Reform Party hosting candidate-less congressional primaries
The write-in contest is intended to promote idiosyncratic election law proposals
The Reform Party is pulling off a political stunt on Tuesday spanning four boroughs, 230 polling sites, and 5,000 workers. The only question is whether voters will play along.
Rep. Nydia Velázquez, who represents New York’s 7th congressional district , and Rep. José Serrano, who represents NY-15, are virtually guaranteed to win re-election. They’re longtime incumbents in heavily Democratic districts who aren’t facing primary challenges. Under normal circumstances, the New York City Board of Elections therefore wouldn’t set up polling places in these districts on primary day.
But this year, they will have to, since the tiny Reform Party is hosting a write-in primary. And the party is opening it up to all unaffiliated voters, who don’t belong to a political party. That means that 77,000 independent voters and 23 Reform Party members in Velázquez’s district – which includes Manhattan’s Lower East Side, much of the Brooklyn waterfront and slivers of southwest Queens – have the option to vote. Ditto for the 55,000 independents and 38 Reform Party members in Serrano’s South Bronx district.
The Board of Elections didn’t respond to a request for comment, but the Daily News reported that the Board will be running 230 polling sites and employing 5,000 workers, at a cost of $1 million to run elections in these two districts despite their being no actual candidates on the Reform ballot and no challenges on the Democratic side.
Why would anyone do such a silly thing?
The Reform Party says it’s meant to send a message that current New York election law governing partisan primaries is broken. “Part of my hope, quite frankly, is that people will see what a needless expense this is and we will call upon their state legislators to fix this right away,” Reform Party spokesman Frank Morano told City & State.
The Reform Party is pushing for a number of changes to elections, like combining the state and federal contests, which are currently on two different days, and holding non-partisan primaries – a position that even U.S. Sen. Chuck Schumer has endorsed. But the Reform Party hasn’t been able to move the state legislature.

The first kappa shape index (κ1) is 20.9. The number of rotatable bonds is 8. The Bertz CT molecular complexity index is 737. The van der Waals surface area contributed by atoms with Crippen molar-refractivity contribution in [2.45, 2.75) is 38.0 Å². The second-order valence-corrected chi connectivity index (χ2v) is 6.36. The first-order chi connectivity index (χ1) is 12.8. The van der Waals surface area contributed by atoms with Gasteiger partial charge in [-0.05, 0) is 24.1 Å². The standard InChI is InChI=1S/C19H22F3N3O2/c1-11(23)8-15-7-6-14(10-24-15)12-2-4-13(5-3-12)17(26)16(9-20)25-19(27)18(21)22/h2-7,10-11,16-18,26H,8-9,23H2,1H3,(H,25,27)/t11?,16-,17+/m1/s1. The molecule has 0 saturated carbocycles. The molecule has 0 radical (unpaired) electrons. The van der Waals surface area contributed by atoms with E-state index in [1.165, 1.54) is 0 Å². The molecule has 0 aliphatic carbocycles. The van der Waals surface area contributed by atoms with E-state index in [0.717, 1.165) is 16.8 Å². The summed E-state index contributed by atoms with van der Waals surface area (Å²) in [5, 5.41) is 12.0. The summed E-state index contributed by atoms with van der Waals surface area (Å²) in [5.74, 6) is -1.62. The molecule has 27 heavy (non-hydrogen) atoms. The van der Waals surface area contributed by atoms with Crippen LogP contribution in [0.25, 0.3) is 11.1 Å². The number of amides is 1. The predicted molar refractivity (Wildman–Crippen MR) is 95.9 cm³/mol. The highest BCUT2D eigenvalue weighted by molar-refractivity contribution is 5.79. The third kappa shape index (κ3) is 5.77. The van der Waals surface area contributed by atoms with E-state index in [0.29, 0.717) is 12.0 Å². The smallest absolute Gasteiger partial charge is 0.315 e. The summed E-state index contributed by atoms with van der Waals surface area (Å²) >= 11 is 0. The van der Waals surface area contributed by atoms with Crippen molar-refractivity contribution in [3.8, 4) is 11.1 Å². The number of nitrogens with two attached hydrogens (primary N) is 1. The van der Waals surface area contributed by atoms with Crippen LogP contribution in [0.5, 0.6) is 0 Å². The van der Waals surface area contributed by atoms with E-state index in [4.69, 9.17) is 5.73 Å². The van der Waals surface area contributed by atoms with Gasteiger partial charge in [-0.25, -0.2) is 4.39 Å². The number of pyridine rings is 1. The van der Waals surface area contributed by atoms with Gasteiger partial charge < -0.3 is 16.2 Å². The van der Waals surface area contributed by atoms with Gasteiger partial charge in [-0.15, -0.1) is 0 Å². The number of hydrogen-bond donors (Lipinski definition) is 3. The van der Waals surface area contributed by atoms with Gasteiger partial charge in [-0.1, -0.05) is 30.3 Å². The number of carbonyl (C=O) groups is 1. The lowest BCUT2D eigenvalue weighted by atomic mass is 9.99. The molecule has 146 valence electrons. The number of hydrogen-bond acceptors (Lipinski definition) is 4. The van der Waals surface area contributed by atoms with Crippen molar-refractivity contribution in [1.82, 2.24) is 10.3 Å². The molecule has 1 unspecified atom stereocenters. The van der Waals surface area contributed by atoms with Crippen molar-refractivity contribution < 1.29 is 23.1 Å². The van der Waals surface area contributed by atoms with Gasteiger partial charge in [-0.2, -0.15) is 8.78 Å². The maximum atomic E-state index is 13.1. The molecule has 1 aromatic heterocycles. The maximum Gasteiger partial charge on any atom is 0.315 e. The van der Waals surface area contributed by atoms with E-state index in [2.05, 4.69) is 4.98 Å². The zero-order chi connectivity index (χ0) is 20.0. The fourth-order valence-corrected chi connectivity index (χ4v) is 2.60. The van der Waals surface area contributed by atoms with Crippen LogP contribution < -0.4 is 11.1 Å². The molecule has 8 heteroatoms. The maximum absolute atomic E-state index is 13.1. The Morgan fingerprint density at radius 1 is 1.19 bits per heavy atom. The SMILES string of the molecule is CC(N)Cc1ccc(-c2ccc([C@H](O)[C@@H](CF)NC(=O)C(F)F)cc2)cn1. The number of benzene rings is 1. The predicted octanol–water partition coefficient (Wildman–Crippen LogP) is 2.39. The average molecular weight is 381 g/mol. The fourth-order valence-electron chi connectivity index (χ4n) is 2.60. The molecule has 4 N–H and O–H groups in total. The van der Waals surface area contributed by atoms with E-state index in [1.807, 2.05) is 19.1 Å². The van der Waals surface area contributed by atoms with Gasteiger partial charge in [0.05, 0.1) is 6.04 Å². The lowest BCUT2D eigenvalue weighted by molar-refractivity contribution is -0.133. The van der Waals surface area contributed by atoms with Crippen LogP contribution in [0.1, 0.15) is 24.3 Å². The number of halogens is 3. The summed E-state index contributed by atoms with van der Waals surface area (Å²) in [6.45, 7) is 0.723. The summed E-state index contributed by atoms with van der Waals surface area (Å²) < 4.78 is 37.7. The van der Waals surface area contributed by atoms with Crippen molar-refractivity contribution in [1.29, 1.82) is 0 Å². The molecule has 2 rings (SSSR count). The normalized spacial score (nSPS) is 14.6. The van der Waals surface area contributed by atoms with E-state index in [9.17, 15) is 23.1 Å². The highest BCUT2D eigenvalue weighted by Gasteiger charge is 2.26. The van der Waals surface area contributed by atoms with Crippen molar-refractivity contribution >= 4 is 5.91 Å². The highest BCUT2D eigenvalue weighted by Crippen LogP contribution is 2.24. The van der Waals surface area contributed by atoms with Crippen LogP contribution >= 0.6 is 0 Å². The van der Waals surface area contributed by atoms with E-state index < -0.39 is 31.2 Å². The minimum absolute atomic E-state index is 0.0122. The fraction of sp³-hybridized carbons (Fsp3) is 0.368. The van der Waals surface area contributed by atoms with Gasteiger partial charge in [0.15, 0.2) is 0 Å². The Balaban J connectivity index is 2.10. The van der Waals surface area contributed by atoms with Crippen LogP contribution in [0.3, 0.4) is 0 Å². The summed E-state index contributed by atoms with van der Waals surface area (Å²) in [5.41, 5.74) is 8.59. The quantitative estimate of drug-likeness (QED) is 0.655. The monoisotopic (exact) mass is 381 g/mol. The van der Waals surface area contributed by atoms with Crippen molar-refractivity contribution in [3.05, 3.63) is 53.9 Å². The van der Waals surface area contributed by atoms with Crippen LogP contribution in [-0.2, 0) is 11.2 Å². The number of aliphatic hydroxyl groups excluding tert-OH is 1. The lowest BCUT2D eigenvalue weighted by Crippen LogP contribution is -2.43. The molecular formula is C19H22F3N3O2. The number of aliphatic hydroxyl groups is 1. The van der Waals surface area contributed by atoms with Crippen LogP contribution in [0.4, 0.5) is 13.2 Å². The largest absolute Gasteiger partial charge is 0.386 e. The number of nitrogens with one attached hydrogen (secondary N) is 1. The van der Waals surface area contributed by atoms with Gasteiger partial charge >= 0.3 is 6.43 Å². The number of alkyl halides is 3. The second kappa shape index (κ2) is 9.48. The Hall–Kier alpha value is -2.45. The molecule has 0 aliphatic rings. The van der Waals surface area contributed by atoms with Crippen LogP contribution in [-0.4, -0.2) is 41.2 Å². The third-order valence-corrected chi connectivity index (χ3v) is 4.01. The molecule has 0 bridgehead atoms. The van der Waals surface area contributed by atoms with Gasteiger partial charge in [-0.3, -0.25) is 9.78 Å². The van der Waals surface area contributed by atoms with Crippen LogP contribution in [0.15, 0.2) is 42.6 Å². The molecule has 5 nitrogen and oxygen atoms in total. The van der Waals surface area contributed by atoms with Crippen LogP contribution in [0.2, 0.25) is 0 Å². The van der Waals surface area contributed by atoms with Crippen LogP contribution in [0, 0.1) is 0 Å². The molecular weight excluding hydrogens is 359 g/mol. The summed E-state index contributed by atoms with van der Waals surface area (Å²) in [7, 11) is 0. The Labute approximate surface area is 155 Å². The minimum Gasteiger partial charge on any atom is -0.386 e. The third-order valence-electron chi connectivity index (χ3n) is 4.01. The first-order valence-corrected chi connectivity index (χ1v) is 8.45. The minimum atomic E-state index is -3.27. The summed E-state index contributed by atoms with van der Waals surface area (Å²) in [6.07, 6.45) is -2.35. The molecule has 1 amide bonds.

The Reform Party pulled a similar stunt in 2016 in four districts. It wasn’t open to independents then, just party members, so in Rep. Hakeem Jeffries’ 8th congressional district, just two voters cast ballots. Actor Tony Danza tied for first place with a municipal employee.
The Reform Party doesn’t care much if anybody shows up. The party itself has done no outreach to independent voters in the district. The party’s website contains no information about the races, merely featuring a photo of party chairman Curtis Sliwa and a link to an outdated Daily News article about how Sliwa might run for governor (the party has since endorsed Dutchess County Executive Marc Molinaro, a Republican, in the race).
Morano predicted some 3,000 to 5,000 voters would show up to vote in each district, but that number seems quite high when fewer than 10,000 people in the 7th district voted in the last midterm primary, in 2014. And that contest was open to Democrats, which outnumber independents in the district nearly 4-to-1.
Conventional wisdom holds that most of the voters who show up at the polls in these districts on Tuesday will end up voting for the incumbents anyway, writing in Velázquez or Serrano. Neither Serrano nor Velázquez responded when asked if they would accept the Reform Party nomination. But for Morano, it’s more about making a point about New York’s election laws than getting a candidate on the ballot. “There’s still been no action at all by the state legislature to fix this, and they ought to be ashamed of themselves,” he said. “And I hope the voters keep that in mind.”
Corrections: This article originally stated that the Reform Party's write-in primaries would cost $25 million. The correct figure is $1 million. Also a quote from Frank Morano in this article originally said "legislatures" where it should have said "legislators." City & State regrets the errors.
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